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Hey, Matthew: Why can’t we have blue or green hair? We can have blue or green eyes, and isn’t melanin responsible for coloring our hair and our eyes? So why no blue hair? — Anonymous, via email

Why no naturally blue hair (or skin, for that matter) since, yes, melanin is involved in coloring all three of them? Well, let’s take hair first, since it’s simplest. Hair follicles contain two types of melanin: eumelanin, which comes in black- and brown-pigment types; and pheomelanin, a red pigment. Blue is not an option. Neither is green. All hair-shaft colors are made up of some genetically controlled combination of these two basic pigments, and both melanins can be present in a single follicle. That’s why, when you bleach dark brown or black hair, you get orange. The less-stable eumelanin is stripped away and the more-stable, harder-to-bleach pheomelanin is left. (Blond hair results from a very low level of the brown-type eumelanin). The genetic jury is still out on all the fine points of the expression of hair-color pigments, but those are the basics. Hair, eyes, and skin are genetically coordinated, making common combinations that we recognize (blond hair, pale skin, blue eyes), but our hair-color potential is limited to variations on the two melanins. Yes, unfair, I agree.

Eyes are a completely different matter, even though the same eumelanin is involved. Eye colors are created by light scattering through three layers of eye tissue: the outer pigmented layer, a layer of semi-opaque tissue, and an inner pigmented layer. In our eyes, we have a wider choice of pigments than in hair: brown eumelanin, yellow lipochrome, and blue. Eye-science guys have found at least six genes that control the expression of each of these pigments. They suspect there are many more, and the process is very complicated. But basically it’s the ratio of brown to blue to yellow and the distribution of the pigment in the iris area that give us our unique eye appearance. And because eye color is created by light reflection and scattering, it’s much more variable than is hair color, which doesn’t rely on light rays passing through layers of pigmented tissue. Blue eyes under one light condition might appear blue-gray under another. The expression of eye color is so genetically complicated that virtually any parents can produce a child with virtually any eye color. The odds might be slim, but the situation isn’t reliable fodder for gossip.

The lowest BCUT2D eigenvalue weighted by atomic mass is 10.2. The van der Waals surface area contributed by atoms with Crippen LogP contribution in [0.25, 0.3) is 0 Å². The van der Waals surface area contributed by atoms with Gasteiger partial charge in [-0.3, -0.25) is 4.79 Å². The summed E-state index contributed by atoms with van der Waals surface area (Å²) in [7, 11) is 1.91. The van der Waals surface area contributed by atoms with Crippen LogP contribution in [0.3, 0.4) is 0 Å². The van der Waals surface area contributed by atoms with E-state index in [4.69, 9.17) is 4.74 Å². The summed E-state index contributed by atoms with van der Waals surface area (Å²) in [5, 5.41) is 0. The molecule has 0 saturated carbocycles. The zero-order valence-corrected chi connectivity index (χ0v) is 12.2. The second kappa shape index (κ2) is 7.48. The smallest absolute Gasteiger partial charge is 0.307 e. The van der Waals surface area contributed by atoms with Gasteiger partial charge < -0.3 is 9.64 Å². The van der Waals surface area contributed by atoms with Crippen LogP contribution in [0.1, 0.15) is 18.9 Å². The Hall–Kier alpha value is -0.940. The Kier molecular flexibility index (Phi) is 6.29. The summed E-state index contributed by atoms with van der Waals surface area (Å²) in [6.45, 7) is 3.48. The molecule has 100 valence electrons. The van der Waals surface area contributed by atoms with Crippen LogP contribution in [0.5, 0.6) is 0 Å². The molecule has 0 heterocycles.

Hey Matt: I live in PB, and the homeless transients are always digging in the trash and eating out of it. How do they avoid E. coli when people go into the fine establishments and die from food being served there? Can I grow E. coli in my own trash can? — CG, via email

Well, it’s not like they’re heel-dragging E. coli victims out of George’s at the Cove every night. “Fine” establishments don’t kill customers any oftener than a taco truck does. In fact, an E. coli breakout isn’t all that common, no matter where the food comes from. About a quarter of a million people are diagnosed with the infection each year in the U.S., according to the CDC. I see what you’re getting at, but limiting the potential evils of dumpster diving to E. coli will make a trash can seem as safe as a professional kitchen. Sort of.

E. coli is a big, diverse group of bacteria that lives in the guts of cattle, sheep, goats, deer, and elk; but, once transmitted, it can survive in pigs, birds, and people. A toxin produced by the bacteria is what’s potentially harmful. Large outbreaks can begin at the farm end of the food chain — vegetables contaminated with infected manures or water. Slaughterhouses can introduce the bacteria into a meat product. The FDA is in charge of regulating food growers and processors to prevent all this, but obviously it does happen. But you can also get your own individual good dose from an infected restaurant cook who hasn’t been conscientious about hand-washing. So, you don’t have to be dipping in a dumpster to get E. coli. And the average poor soul who relies on trash for a meal isn’t at much more risk than the rest of us. And there’s been no E. coli epidemic in the Freegan community.

The diver, actually, is more likely to pick up hepatitis or some other such disease if he/she consumes food that a sick person has started to eat but discarded. Well wrapped, date-stamped food thrown out by a supermarket or the like is actually pretty safe (except seafood, meat, eggs, or raw milk, cheese, or juice).